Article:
Skopje

In its 2,500 years of existence, Macedonia’s welcoming capital city has had many different incarnations. All of them – from Roman to Byzantine, from Ottoman to Yugoslav – have left indelible traces on the city, as is evidenced by Skopje’s varied architecture and its mix of cultures. Yet in addition to its strong historical associations, Skopje is also a forward-looking city offering an abundance of modern amenities and attractions.
Here one can find sleek modern hotels above cobble stoned Ottoman streets, stately Skopjeneoclassical homes right around the corner from grand old Yugoslav-era buildings, chic cafes, shopping malls and brightly-coloured new offices, red-bricked Byzantine churches and rounded Turkish mosques.
The concentrated complexity of Skopje today entices visitors, offering a great variety of things to see and do and constantly reminding of the city’s storied past. Chief among sights to see are the Stone Bridge crossing the River Vardar, the Ottoman-era Old Town (Stara Charshija), and the Kale Fortress walls. In the meandering narrow streets of Stara Charshija one feels the spirit of the old city, with its little shops, mosques with their ceramic tiled interiors, and the outdoor bazaar and hamam that survive from Turkish times. A short climb up to the Kale Fortress is well rewarded; from this hilltop where Skopje’s masters ruled for centuries one enjoys a commanding view of the city and its environs.
The world’s best cities all contain at least one secluded natural escape. Skopje has two – a long, tree-lined park along the river, and the forested hills of Mt. Vodno, which overlooks the city from the southwest and offers excellent hiking and wilderness serenity within walking distance of downtown Skopje. The summit of Mt. Vodno is also crowned by the enormous Millennium Cross that presides over the city. From here one gets even more magnificent views of Macedonia’s capital.
Macedonia’s capital offers something to satisfy all modern tastes and appetites. It features brand-new cinemas, hotels and restaurants, as well as shopping malls offering all of the latest fashions, and usually at lower prices than in Western countries. The city is a major regional centre for concerts, theatrical performances, dance and sporting events, all of which frequently involve well-known stars from abroad, as well as the best in local talent.
Skopje also boasts reliable public transportation and taxis, as well as a plethora of modern internet cafes for keeping in touch with the folks back home. And it is also one of the safest cities in Europe. Hotels operating to the highest standards are centrally located; the water is eminently drinkable and the food hearty and nourishing, with all internationalSkopje tastes represented- in addition to the excellent local cuisine, of course!
Apart from being the capital of the modern Republic of Macedonia, Skopje has always been a centre of power long coveted by various empires.
The city founded by the Dardanians in the 3rd century B.C.E. under the name of ‘Skupi’ was prized for its strategic location, in a long valley between two hills, situated on the banks of the River Vardar, a vital trade route. Under the Romans, Skopje was made administrative centre of the Dardanian Province. The city’s prestige grew when the Orthodox Church made it an Episcopal seat during the early Byzantine Empire.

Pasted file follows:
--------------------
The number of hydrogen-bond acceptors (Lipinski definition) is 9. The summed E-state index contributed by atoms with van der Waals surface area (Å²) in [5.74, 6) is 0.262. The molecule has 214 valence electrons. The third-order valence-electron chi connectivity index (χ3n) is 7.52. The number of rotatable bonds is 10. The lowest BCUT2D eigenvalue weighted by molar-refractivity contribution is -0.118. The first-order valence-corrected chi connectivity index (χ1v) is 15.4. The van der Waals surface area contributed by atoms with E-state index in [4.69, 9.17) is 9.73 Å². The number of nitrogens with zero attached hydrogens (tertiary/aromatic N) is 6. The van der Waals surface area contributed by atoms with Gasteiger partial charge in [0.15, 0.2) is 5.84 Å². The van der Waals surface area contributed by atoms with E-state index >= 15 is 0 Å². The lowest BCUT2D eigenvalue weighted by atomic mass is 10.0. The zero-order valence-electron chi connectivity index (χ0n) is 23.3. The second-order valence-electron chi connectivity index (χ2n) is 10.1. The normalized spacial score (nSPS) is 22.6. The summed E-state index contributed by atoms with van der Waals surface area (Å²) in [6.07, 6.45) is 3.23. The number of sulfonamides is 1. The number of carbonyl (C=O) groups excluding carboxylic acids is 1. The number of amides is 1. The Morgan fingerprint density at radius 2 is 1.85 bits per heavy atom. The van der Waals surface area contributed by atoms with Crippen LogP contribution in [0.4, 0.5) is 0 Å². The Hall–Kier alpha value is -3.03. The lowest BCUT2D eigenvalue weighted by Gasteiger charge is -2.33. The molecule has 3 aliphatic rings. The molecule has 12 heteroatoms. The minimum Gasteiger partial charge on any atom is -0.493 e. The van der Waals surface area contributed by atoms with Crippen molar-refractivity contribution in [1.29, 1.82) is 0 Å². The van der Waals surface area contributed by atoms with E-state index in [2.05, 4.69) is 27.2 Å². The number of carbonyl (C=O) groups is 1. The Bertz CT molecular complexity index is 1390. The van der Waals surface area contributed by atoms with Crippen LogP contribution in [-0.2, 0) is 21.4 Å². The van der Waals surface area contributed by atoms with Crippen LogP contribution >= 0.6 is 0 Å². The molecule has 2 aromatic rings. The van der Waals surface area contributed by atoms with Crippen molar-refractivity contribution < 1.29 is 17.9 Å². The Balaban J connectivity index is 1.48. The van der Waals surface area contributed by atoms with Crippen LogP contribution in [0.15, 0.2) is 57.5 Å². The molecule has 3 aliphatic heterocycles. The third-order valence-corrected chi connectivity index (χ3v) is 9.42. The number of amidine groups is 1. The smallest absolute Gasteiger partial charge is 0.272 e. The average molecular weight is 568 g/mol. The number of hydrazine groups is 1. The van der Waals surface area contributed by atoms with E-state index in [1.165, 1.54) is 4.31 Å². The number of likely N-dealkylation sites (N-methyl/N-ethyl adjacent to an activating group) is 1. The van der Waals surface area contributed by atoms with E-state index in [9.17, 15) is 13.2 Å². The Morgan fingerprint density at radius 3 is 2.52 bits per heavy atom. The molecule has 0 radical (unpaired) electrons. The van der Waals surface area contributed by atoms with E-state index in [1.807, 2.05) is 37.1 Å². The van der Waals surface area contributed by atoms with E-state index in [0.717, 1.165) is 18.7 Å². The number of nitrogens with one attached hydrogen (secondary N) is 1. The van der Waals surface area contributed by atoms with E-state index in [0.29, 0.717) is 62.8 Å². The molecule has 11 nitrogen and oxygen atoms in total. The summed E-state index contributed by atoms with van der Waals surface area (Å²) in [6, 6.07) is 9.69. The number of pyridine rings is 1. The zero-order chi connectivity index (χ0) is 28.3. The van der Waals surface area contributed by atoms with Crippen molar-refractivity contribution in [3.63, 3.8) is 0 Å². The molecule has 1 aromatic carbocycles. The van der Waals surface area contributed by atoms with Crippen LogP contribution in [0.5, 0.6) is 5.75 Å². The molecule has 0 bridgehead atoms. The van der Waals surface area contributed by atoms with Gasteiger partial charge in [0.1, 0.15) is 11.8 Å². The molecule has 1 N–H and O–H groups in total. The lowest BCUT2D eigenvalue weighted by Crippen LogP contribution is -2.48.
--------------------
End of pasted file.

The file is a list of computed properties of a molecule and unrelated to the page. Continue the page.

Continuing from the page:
The arrival of migrating Slavic tribes from the Carpathians in the 6th century C.E. changed both the city’s name and the composition of its people, as the descendants of the ancient Macedonians were assimilated by the Slavic newcomers.
Throughout the remaining Byzantine centuries, Skopje continued to be an important mercantile centre, situated as it was at the crossroads of Balkan trade and communications routes. It was celebrated for its urban life and fortress, and renowned for having the most beautiful church in the region.
At the very end of the 14th century, Skopje and all of Macedonia fell under the sway of the Ottoman Turks. In the ensuing centuries, the look of the town changed with the construction of many mosques, Turkish baths, bridges and other buildings attesting to the new Oriental influence. Today, the Ottoman legacy remains visible in Skopje’s architecture and Islamic minority.
This latter tendency reached its apogee in 1963, when a disastrous earthquake levelled much of the regal old city.
After Macedonia was liberated from the Turks in the early 20th century, it became a republic of the Yugoslav Federation, with Skopje as the capital. At that time, the prosperous city boasted many ornate, neoclassical buildings laid out harmoniously in a more or less Central European style. However, in 1963 a disastrous earthquake levelled much of Skopjethe regal old city, and Skopje was reborn in the imaginative, futuristic style in vogue at the time. An international competition to redesign the city was won by Japanese architect Kenzo Tange. His creations, such as the National Theatre with its sloping roof of concrete, have shaped Skopje’s modern skyline. To this day, the clock on the remaining wall of the old railway station remains stuck at 5:17- the moment when the earthquake hit.
Today, Skopje is a modern city of almost one million, and Macedonia’s major political, economical, educational and cultural centre. It continues to attract new residents, economic development, construction and refurbishment. Skopje is also increasingly becoming a vital regional route for international flight operators. Optimism regarding Skopje’s future prospects is proving infectious, as is evidenced by the upsurge of interest from major foreign investors. The city’s growth can only add to its long and illustrious history of culture and commerce.


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